Review: Clint Eastwood’s American Sniper

As someone who maintains that Clint Eastwood has never directed a bad film (even finding much to enjoy in Hereafter), it is safe to say that American Sniper was eagerly anticipated. The director remains a relentlessly safe pair of hands behind the camera, with Eastwood excelling at capturing warzone tension – despite American Sniper’s leaning towards overbearing patriotism and hero worship.

Based on the late Chris Kyle’s memoirs, American Sniper: The Autobiography of the Most Lethal Sniper in U.S. Military History, Eastwood’s tale follows a NAVY seal’s (Bradley Cooper) life on the battlefield in Iraq, whilst also tackling his struggle to readapt to life back in the small-town USA.

Whilst Eastwood has never been one to pack his films with stylistic flair, he remains a reliable storyteller who loads his films with equal amounts of heart and stoic gravitas. American Sniper is no exception to this. However it is the remarkably tense Iraq-set sequences that the director shines through. Scenes shot from the point-of-view of Kyle’s sniper rifle as the seal faces life-or-death calls – are unnervingly tough to watch and impressively crafted with a frantic energy. There’s also a gripping action-packed chaos in the battlefield scenes (akin to last year’s Lone Survivor) that feels viscerally brutal and continually tense – resulting in American Sniper as a watch that continually thrills.

Jason Hall’s screenplay gives us an immersive look at the tension and life or death decision making taking place in conflict zones, but in doing so it feels as if we never get a solid grasp of what makes Kyle tick. We get the sense he is patriotic and would happily lay down his life for his country, yet initially as a protagonist there is little else to him. Fortunately trips back from Iraq and Kyle’s subsequent struggle to adapt provide some character interest and emotional transition – allowing Bradley Cooper to really sink his teeth into the role. Many of the scenes showcasing Kyle’s return from Iraq stand as the film’s most emotionally powerful, with Eastwood capturing the sense of loss of purpose that many soldiers feel upon returning home.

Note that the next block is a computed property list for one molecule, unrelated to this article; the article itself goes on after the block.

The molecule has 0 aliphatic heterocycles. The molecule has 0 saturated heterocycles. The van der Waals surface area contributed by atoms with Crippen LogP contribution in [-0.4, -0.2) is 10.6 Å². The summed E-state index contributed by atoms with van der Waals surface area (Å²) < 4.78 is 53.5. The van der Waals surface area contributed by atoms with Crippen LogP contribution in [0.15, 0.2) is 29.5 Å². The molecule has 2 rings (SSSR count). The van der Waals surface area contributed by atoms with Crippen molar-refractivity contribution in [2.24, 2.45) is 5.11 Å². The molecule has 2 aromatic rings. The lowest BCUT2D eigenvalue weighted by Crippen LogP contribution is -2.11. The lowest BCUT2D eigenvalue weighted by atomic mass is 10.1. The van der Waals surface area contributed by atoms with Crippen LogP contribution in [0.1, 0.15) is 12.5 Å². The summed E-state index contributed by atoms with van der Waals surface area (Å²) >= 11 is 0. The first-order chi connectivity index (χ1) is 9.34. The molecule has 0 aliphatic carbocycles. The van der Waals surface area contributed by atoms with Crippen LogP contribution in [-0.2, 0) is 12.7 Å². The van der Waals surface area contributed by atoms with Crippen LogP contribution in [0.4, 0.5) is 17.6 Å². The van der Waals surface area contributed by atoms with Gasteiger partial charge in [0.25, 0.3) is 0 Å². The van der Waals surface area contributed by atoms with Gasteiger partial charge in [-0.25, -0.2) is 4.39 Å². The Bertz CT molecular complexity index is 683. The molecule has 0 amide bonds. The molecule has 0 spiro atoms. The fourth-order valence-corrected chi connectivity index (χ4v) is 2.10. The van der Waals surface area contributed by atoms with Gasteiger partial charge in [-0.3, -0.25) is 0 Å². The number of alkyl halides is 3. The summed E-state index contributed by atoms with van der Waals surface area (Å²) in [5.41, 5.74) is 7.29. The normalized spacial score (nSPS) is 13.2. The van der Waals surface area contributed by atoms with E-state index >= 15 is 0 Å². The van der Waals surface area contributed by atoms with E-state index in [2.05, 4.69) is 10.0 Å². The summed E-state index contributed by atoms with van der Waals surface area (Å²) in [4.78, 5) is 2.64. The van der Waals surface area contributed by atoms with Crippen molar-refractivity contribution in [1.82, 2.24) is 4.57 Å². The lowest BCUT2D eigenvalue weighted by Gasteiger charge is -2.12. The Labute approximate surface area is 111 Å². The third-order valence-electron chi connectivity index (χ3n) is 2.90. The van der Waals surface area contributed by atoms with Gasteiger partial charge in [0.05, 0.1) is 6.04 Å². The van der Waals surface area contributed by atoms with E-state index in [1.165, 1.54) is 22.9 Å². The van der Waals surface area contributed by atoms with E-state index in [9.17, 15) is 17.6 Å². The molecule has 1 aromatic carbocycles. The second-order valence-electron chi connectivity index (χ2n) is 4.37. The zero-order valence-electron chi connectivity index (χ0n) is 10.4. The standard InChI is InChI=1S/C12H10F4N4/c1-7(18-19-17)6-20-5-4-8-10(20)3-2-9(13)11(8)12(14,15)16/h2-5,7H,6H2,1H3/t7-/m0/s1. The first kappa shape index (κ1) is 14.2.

Kyle’s relentless patriotism and reputation as a legend may plague American Sniper with an overbearing sense of hero worship that could slightly detach international viewers. Especially so when American Sniper presents little to challenge this gung-ho notion of war – despite the odd tough decision that Kyle faces (e.g. when targeting women or children posing a threat to the US military). There is not much to challenge Kyle’s glorification as a national hero here – instead American Sniper simply chooses to embrace his high kill count in awe-filled appreciation.

American Sniper shines as a tense portrait of life in a conflict-zone, yet impresses as a character study that tackles the effects of war. Cooper is outstanding especially as he gets under Kyle’s skin in the latter half of the film.

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